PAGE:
Hurricanes, tsunamis, earthquakes, floods, and other signs of intelligent design will become things of the past as billions of humans unite to focus their thoughts on predicting and controlling the forces of nature. We won’t need to build elaborate systems to turn away errant asteroids or comets heading for our planet: billons of us will unite to will the objects on their merry way toward some other oblivion. It is unlikely that human nature will change as we become more psychically able, so warfare will continue but will be significantly changed. Weapons won’t be needed because we’ll be able to rearrange our enemies’ atoms and turn them into mush from the comfort of our living rooms. (Who knows? It might only take a few folks with super psi powers to find Osama bin Laden and turn him into a puddle of irradiated meat.) Disease and old age will become things of the past as we learn to use our thoughts to kill cancer cells and control our DNA.

Space travel will become trivial and heavy lifting will be eliminated as we will be able to teleport anything to anywhere at anytime through global consciousness. We’ll be able to transport all the benefits of earthly consciousness to every planet in the universe. There are many other likely effects of global psychic ability that Radin has overlooked but this is understandable given his heavy workload as Senior Scientist at IONS (The Institute of Noetic Sciences) and as a blogger.

Radin notes only one problem should psi ability become common: we’ll all be dipping into the future and we might “crash the future,” whatever that means. The bright side of crashing the future will be the realization of “true freedom” as we will no longer be doomed to our predestined fate. We will all have the power “to create the future as we wish, rather than blindly follow a predetermined course through our ignorance” (297). That should make even the most cynical Islamic fundamentalist or doomsday Christian take heed. This psi stuff could be dangerous to one’s delusions even as it tickles one’s funny bone and stimulates one’s imagination to aspire to the power of gods and demons.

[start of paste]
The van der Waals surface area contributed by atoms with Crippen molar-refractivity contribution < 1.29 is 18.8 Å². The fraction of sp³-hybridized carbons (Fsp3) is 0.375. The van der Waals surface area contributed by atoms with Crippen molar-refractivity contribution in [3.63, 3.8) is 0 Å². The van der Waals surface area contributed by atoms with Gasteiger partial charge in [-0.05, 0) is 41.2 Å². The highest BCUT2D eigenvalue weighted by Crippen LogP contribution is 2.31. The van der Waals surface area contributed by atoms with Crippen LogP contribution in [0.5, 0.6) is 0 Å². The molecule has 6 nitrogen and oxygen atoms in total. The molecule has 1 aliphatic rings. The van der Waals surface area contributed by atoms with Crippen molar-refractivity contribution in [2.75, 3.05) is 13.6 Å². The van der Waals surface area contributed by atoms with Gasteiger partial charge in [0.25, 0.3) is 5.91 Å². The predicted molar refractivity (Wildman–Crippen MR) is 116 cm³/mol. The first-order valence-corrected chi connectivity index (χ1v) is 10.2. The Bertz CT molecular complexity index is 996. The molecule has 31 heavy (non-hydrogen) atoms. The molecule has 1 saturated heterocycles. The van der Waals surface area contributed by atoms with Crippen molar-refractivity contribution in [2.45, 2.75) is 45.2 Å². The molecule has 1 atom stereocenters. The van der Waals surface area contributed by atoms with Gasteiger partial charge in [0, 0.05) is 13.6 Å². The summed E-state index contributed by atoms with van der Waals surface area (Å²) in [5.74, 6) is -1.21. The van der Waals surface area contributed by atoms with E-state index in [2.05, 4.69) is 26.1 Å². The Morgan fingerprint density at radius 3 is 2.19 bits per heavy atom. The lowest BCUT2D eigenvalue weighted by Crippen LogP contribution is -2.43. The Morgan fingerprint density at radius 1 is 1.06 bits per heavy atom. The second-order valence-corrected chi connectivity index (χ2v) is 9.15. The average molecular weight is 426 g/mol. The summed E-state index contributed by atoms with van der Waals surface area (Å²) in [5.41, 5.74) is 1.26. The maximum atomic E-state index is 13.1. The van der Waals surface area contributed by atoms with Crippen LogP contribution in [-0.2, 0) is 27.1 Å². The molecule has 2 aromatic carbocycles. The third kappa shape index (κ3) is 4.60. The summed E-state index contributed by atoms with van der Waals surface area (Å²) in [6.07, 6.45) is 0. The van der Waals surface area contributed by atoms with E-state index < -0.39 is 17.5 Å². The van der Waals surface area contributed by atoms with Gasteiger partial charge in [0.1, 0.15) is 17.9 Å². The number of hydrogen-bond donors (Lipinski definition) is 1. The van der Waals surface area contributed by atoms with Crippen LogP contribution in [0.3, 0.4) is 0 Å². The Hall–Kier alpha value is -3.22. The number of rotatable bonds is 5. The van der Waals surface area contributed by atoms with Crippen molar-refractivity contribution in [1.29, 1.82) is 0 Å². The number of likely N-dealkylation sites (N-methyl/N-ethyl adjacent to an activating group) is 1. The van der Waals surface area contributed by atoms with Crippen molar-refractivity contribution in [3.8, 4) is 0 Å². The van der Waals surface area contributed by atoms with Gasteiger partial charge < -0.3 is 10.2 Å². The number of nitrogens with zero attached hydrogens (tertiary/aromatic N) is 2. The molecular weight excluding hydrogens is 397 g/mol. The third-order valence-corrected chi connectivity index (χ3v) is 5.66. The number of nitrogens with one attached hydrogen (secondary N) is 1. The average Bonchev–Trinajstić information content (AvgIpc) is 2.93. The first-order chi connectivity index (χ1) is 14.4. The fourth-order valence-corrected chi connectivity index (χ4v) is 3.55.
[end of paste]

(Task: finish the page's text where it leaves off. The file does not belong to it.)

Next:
******      ******      ******

update: Radin has a follow-up book out called Entangled Minds: Extrasensory Experiences in a Quantum Reality. Like The Conscious Universe, this one lays out the scientific evidence for psi as seen from the eyes of a true believer. As noted above, in The Conscious Universe, Radin uses statistics and meta-analysisto prove that psychic phenomena really do exist even if those who have the experiences in the labs are unaware of them. Statistical data show that the world has gone psychic, according to the latest generation of parapsychologists. You may be unconscious of it, but your mind is affecting random number generators all over the world as you read this. The old psychic stuff—thinking about aunt Hildie moments before she calls to tell you to bugger off—is now demonstrated to be true by statistical methods that were validated in 1937 by Burton Camp and meta-validated by Radin 60 years later when he asserted that meta-analysis was the replication parapsychologists had been looking for. The only difference is that now when you think of aunt Hildie it might be moments before she calls her car mechanic and that, too, may be linked to activity in your mind that you are unaware of.